Glycolic acid can be used by anyone – it doesn’t matter whether you’ve got oily, dry or combination skin. The difference between glycolic acid and salicylic acid is that the latter is an oil-soluble BHA, meaning it can penetrate deeper into your skin than glycolic acid and target acne more effectively.
Glycolic acid, however, can be used to treat acne scars, uneven texture, sun damaged or hyper-pigmented skin. As with salicylic acid, it’s extremely important that you use SPF alongside glycolic acid to protect your skin from sun damage.


Other acids suitable for dry skin:

Ascorbic acid: A variant of vitamin C that can even out your skin tone, help with flaky skin, and repair damage from pollution.
Lactic acid: A popular AHA and a gentler alternative to glycolic acid, this ingredient can gently exfoliate the skin and provide anti-aging benefits.
Oleic acid: A non-greasy moisturiser, suitable for people that suffer with dry skin that is also prone to acne.
Tartaric acid: An ideal acid for smoothing the texture of flaky skin and providing antioxidant properties.

Other acids suitable for oily or combination skin:

Azelaic acid: Known for its anti-inflammation properties, this acid can be beneficial for those who suffer with frequent breakouts.
Lactic acid: Also suitable for oily skin as well as dry skin, lactic acid can gently reduce oiliness and help to repair acne scars.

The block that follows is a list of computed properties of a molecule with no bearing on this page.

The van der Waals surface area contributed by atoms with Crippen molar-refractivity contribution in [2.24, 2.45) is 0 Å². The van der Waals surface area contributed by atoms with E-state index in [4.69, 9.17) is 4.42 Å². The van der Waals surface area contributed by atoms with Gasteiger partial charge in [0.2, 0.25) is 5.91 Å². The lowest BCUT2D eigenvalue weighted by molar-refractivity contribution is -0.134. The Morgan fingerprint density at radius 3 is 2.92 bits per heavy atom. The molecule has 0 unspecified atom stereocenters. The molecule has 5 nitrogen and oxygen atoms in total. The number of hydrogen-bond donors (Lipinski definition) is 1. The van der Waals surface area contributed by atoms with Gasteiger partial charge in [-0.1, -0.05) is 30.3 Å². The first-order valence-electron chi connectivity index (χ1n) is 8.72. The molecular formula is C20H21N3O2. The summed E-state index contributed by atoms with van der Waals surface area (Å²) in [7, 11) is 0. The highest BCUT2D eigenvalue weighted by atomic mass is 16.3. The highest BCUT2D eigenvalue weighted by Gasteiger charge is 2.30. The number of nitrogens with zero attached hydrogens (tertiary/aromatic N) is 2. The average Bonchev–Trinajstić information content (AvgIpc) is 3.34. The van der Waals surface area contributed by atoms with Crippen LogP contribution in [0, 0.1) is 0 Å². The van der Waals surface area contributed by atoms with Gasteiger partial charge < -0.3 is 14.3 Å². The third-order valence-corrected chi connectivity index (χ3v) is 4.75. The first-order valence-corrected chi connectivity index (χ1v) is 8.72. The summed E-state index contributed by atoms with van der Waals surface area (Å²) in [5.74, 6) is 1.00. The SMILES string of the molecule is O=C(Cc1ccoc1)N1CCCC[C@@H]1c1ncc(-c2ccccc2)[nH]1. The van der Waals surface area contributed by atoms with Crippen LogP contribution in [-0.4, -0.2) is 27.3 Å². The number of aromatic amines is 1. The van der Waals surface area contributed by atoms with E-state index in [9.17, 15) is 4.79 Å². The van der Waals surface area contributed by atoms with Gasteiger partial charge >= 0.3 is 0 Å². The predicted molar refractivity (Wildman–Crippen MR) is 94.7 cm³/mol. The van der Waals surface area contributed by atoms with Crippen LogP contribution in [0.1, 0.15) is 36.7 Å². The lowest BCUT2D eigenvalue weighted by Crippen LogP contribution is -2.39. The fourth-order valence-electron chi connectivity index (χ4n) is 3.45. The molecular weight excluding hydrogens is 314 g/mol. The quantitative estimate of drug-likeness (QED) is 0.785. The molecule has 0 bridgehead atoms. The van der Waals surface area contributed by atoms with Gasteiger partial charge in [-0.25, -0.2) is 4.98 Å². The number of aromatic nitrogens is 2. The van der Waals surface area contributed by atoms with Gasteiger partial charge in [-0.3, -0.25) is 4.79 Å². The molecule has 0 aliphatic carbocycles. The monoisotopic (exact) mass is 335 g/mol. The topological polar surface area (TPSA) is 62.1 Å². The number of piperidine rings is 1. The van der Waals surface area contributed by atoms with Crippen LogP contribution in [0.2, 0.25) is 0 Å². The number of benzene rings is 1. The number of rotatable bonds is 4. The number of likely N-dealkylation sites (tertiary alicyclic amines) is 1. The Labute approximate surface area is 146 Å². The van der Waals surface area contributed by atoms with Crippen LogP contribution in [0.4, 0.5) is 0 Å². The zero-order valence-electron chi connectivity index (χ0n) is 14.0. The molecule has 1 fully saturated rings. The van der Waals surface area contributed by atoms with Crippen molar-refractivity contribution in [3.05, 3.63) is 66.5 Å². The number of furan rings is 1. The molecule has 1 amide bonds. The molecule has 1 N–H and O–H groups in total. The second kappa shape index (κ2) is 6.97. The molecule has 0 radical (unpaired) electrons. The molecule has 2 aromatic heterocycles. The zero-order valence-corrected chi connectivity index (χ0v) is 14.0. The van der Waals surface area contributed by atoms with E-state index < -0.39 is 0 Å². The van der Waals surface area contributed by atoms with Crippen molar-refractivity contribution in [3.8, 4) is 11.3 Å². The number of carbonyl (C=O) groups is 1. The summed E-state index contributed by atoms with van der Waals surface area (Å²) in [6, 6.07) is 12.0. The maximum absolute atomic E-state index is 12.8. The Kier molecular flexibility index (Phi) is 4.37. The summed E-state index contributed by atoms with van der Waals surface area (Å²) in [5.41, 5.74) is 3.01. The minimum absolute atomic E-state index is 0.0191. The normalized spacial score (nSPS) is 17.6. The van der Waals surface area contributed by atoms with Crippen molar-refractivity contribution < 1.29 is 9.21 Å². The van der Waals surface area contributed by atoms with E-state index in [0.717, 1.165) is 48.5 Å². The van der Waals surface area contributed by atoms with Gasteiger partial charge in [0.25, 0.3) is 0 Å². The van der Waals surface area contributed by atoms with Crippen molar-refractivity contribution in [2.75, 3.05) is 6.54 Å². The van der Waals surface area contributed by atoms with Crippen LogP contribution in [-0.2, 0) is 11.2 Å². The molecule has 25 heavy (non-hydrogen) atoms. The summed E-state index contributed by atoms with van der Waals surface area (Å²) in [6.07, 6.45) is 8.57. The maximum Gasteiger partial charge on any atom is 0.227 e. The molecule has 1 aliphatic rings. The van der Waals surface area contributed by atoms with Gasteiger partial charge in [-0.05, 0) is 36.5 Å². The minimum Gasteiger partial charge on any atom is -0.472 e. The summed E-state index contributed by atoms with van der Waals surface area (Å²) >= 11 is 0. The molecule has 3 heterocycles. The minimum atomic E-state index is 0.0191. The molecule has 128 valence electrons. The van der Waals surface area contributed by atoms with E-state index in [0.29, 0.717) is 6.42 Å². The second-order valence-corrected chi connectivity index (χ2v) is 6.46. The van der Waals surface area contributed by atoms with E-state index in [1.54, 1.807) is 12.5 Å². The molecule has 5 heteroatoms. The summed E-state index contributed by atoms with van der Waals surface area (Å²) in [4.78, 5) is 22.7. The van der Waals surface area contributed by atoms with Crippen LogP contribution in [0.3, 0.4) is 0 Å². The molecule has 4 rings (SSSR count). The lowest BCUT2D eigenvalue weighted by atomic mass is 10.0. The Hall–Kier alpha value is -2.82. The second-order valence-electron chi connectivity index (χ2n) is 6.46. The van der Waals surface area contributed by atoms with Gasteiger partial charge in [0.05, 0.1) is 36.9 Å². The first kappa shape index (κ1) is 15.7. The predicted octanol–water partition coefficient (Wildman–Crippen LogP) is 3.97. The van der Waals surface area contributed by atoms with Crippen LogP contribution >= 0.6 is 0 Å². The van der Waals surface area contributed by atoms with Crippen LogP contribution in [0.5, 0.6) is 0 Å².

Malic acid: An ideal option for combination skin, this acid can gently exfoliate and add moisture back into the skin.

Using acids for normal skin

You might be reading through this guide and thinking – my skin isn’t oily or dry! If you’ve got normal skin that is neither dry nor oily, you’re safe to use any of the acids mentioned as part of your skincare routine, as long as you use them as directed.
If you’re looking for a gentle acid as part of a basic skincare routine for your normal skin, citric acid may be a good place to start.
This acid helps to balance skin complexion and remove dead skin cells, as well as providing antioxidant benefits.

So, what have we learnt about acids? We’ve learnt that there’s a huge variety to choose from for any skin type, whether that be dry, oily, combination or normal.
They’re completely safe as long as you use them responsibly and as directed – always do a patch test to make sure your skin doesn’t react badly. Don’t forget to protect your skin from the sun’s harmful UV rays when using acids as part of your skincare routine.
We’ve got a huge range of skincare products from the brands you know and love – you can browse our range here.

Faye Bonnell - Medical Content Writer
James O'Loan - CEO & Superintendent Pharmacist
James O'Loan , CEO & Superintendent Pharmacist on 17 September 2021